Word of the Day

Sunday, April 11, 2021

vibrissa

[ vahy-bris-uh ]

noun

one of the stiff, bristly hairs growing about the mouth of certain animals, as a whisker of a cat.

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What is the origin of vibrissa?

Vibrissa, “one of the stiff hairs growing about the mouth of an animal, such as a cat’s whisker,” is restricted pretty much to (human) anatomy, ornithology, and zoology. Vibrissa is the singular of the Late Latin plural noun vibrissae, a word that occurs only once, in a work by Sextus Pompeius Festus, a Roman grammarian and lexicographer who flourished in the late 2nd century a.d. Festus defines vibrissae as “the nose hairs of a human being, so called because when they are pulled out, the head shakes (caput vibrātur)” (vibrissae does in fact derive from the Latin verb vibrāre “to shake”). This “human” sense is the original meaning in English in the late 17th century, but it is no longer common; the more general zoological and ornithological meaning arose in the first half of the 19th century. The singular form vibrissa first appears in English in the first quarter of the 19th century.

how is vibrissa used?

I stroked his splendid vibrissae, the stiff, sensitive whiskers that a walrus uses to search for bivalves through the seabed’s dark murk, and that feel like slender tubes of bamboo.

Natalie Angier, "The Walrus: Smart, sophisticated and ever closer to the edge," New York Times, May 20, 2008

Whiskers – technically called vibrissae in mammals – are an important part of my cats’ sensory arrays. When Margarita abruptly tears across the apartment for reasons I can only speculate about, her whiskers can tell her if she’s cutting to[o] close to a wall so that she doesn’t run headlong into the doorway.

Riley Black, "Dinosaur Whiskers?" National Geographic, March 27, 2015

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Saturday, April 10, 2021

putative

[ pyoo-tuh-tiv ]

adjective

commonly regarded as such; reputed; supposed.

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What is the origin of putative?

Putative, “supposed, so called, commonly regarded,” ultimately comes from Late Latin putātīvus “considered, reckoned, presumptive,” a derivative of the Latin verb putāre “to think, consider,” originally a farming or country word meaning “to trim, prune (trees), scour or clean (wool); purify, refine (gold).” In Latin putāre is not much used in its original senses, but it is very common in its developed senses, “to go over in the mind, ponder; to go over in words, discuss; estimate, deem, consider.” Putative entered English in the 15th century.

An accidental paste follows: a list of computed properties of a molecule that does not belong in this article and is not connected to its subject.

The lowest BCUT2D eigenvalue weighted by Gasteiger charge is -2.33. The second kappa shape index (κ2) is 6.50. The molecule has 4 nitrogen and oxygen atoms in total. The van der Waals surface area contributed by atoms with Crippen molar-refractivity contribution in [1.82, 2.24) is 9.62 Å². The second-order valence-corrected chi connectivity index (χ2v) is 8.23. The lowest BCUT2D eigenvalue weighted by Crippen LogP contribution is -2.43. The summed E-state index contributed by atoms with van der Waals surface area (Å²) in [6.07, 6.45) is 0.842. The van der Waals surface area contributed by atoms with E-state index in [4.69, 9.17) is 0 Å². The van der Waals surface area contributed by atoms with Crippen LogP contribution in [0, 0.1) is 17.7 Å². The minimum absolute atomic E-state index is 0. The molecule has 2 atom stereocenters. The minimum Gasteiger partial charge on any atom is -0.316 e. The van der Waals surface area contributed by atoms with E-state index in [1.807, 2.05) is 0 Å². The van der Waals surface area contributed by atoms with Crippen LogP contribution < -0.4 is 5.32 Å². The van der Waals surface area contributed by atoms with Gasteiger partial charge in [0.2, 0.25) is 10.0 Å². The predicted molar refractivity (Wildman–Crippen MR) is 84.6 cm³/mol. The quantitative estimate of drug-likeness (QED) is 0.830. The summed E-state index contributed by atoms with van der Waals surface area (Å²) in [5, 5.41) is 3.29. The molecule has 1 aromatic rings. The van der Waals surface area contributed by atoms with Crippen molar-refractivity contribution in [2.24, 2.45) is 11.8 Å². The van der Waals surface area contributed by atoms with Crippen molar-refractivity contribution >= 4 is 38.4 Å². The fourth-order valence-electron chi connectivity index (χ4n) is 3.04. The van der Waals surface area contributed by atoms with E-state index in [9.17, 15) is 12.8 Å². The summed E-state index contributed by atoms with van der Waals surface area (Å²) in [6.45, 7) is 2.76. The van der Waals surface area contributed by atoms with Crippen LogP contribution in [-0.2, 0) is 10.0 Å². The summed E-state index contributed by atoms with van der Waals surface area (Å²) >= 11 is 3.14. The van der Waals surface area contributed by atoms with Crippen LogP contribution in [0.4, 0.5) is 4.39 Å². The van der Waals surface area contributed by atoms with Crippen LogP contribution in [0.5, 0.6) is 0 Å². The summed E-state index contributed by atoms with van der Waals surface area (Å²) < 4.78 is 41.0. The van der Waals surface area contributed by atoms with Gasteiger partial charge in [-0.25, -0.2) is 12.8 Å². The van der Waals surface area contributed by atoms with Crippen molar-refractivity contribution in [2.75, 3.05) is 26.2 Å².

how is putative used?

The putative black hole would have to be feeding at one-millionth of its potential rate if it were there at all, Dr. Gultekin said.

Dennis Overbye, "Missing: One Black Hole With 10 Billion Solar Masses," New York Times, January 19, 2021

Jules had to remember: Oh right, Ibsen, the putative reason Ash had gone to Oslo. Isben’s Ghosts.

Meg Wolitzer, The Interestings, 2013

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Friday, April 09, 2021

behoove

[ bih-hoov ]

verb (used with object)

to be worthwhile to, as for personal profit or advantage.

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What is the origin of behoove?

Behoove, also spelled behove in British English, nowadays is an impersonal verb meaning “it is necessary or proper (for someone to do something).” Behoove comes from Middle English bihoven “to need, be constrained; to be needed or required.” Bihofen, already mostly used as an impersonal verb in Middle English, comes from Old English behōfian, bihōfian “to need, require,” used both personally and impersonally. Behoove entered English before the end of the 9th century.

how is behoove used?

The current pandemic, which has curtailed normal interaction, throws into dramatic relief the central importance of teaching not only for our students’ learning, but also for their overall well-being. It behooves us all, after COVID-19, to build a more resilient system that includes rewards and support that encourage collaboration toward our common educational goal.

Lisa M. Di Bartolomeo and Pablo García Loaeza, "Teaching and Tenure: Part 1," Inside Higher Ed, March 29, 2021

In this troll-saturated context, it’s hard to care about street-level trolls and their movie boycotts. In fact, it would probably behoove us to stop caring about “trolls” at all.

Emma Grey Ellis, "Trolls Are Boring Now," Wired, March 13, 2019

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